Sunday, 28 July 2019

Poem: Meditation on Psalm 131

The second in a series of poems that I wrote whilst on retreat, undertaking the first stage of the Spiritual Exercises, at St Beuno's earlier this month. I shared this poem at St Bride's this morning:

Meditation on Psalm 131

‘Like a weaned child at her mother’s breast’ –
I sigh into you in contentment.
Not with the rooting hunger
Of breastfeeding, that single-minded devotion
That knows only need and turns blindly for its source –
That’s had its time, and will no doubt have its time again.

But now is for enjoying the stillness
Of knowing myself to be held;
Choosing, in simple desire,
To clamber onto your lap,
Lay my head against your shoulder,
And feel your cheek, your arms, your body
Envelop me – above, around, beneath.

Now is for relaxing into one another,
Both accepting, both offering,
This gift of presence.

Now is the time to feel my breathing slow
In time with yours;
To know that this is the Alpha and the Omega,
The beginning and the end.
This is the place I belong, the place
I have been longing for.
From here I will go out, in time,
And to here I will return.

My only prayer is an almost wordless yearning
That nothing may tempt me to forget,
To diminish this, from a distance, as a childish indulgence,
A mawkish fantasy,
That’s all very well, but has no place in the real world.

I want more than anything to always know,
In the very depths of my bones, as I know now,
That this is more real than any of the fantasies
On which I have constructed my life.

This is humility;
Not a performative fawning,
But this raw acceptance of my want of you.

This is not an intellectual proposition,
Or an argument to be won.
It is humiliating to discover,
After all my research and questioning,
After all my jealous frustration
At my inability to frame you in words,
That it comes down only to this –

My need, and my simple acceptance of my need,
To rest in your embrace.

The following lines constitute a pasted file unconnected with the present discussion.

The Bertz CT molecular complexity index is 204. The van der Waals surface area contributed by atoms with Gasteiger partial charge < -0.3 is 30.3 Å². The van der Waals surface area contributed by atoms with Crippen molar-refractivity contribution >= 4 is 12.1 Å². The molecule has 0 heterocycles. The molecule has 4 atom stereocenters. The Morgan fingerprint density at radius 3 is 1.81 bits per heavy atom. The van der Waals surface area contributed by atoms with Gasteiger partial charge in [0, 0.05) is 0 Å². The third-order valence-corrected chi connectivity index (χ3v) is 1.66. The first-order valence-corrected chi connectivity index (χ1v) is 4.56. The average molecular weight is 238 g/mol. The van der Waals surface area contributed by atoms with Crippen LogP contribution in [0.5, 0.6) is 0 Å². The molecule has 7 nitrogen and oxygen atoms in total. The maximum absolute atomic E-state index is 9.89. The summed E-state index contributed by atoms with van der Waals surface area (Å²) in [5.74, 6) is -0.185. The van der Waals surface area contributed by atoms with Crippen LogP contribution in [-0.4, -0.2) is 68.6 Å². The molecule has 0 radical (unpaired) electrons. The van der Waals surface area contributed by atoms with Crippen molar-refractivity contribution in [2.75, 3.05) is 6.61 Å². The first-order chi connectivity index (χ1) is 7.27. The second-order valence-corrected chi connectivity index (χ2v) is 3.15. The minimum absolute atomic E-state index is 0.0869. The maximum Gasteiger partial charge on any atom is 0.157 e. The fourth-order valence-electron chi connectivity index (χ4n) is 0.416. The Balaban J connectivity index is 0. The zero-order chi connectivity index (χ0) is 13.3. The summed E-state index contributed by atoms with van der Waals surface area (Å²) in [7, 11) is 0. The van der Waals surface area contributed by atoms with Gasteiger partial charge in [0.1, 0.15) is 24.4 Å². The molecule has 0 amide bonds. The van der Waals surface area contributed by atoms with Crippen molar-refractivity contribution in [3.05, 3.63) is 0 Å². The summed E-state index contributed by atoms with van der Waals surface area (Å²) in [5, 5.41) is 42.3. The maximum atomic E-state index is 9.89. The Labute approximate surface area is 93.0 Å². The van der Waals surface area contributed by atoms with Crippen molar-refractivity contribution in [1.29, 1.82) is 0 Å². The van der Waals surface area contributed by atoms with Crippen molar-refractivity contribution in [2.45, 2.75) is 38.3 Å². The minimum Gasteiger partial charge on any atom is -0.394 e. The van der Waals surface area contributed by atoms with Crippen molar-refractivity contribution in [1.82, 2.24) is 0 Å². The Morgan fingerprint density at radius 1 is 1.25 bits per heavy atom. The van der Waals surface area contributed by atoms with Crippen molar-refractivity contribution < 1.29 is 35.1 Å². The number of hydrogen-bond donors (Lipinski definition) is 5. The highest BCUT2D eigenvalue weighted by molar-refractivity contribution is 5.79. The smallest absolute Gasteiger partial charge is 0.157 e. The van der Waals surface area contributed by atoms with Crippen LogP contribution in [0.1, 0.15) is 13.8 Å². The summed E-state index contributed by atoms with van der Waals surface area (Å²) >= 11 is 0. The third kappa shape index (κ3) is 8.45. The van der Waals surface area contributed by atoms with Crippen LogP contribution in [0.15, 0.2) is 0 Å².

Thursday, 25 July 2019

A Poem: Verum Corpus

There is no greater awkward joy
Than to celebrate communion one-handed,
Clasping a child in your other arm.

Feeling its small, warm body
Conform itself to your curves; feeling yourself
Move that one side of your body
Into the universal jig that all flesh
Doesn’t know it knows 
Until a baby is put into its arms.

One hand splayed against the soft heaviness of head and neck,
The other outstretched in prayer -
You make God real 
in flesh and blood, 
bread and wine -

Tangible, fragile, consumable.

(One small corner of your mind concerned to do this with all possible dignity
To placate those who may feel the baby detracts
From the seriousness of the occasion –
Another, wondering if dry-cleaning would remove
Baby sick from the shoulder of the antique chasuble,
Should need arise)

In that moment, you are both the baby and God.

Feeling all God’s fierce and tender protectiveness
As these tiny, fragile things are held in your hands –

Feeling all the infant’s fierce and needy grasping
To be held, protected, loved.

Clasping a miniature fistful of chasuble
Against being dropped.
Offering a mere handful of bread,
Against being alone.

Afterwards, I know, I will hear
Both complaints and sentimentality.

But this moment is neither sentimental nor profane.

If I had a spare hand, I would take off my shoes.
For here God is speaking ‘I AM’ into my very body.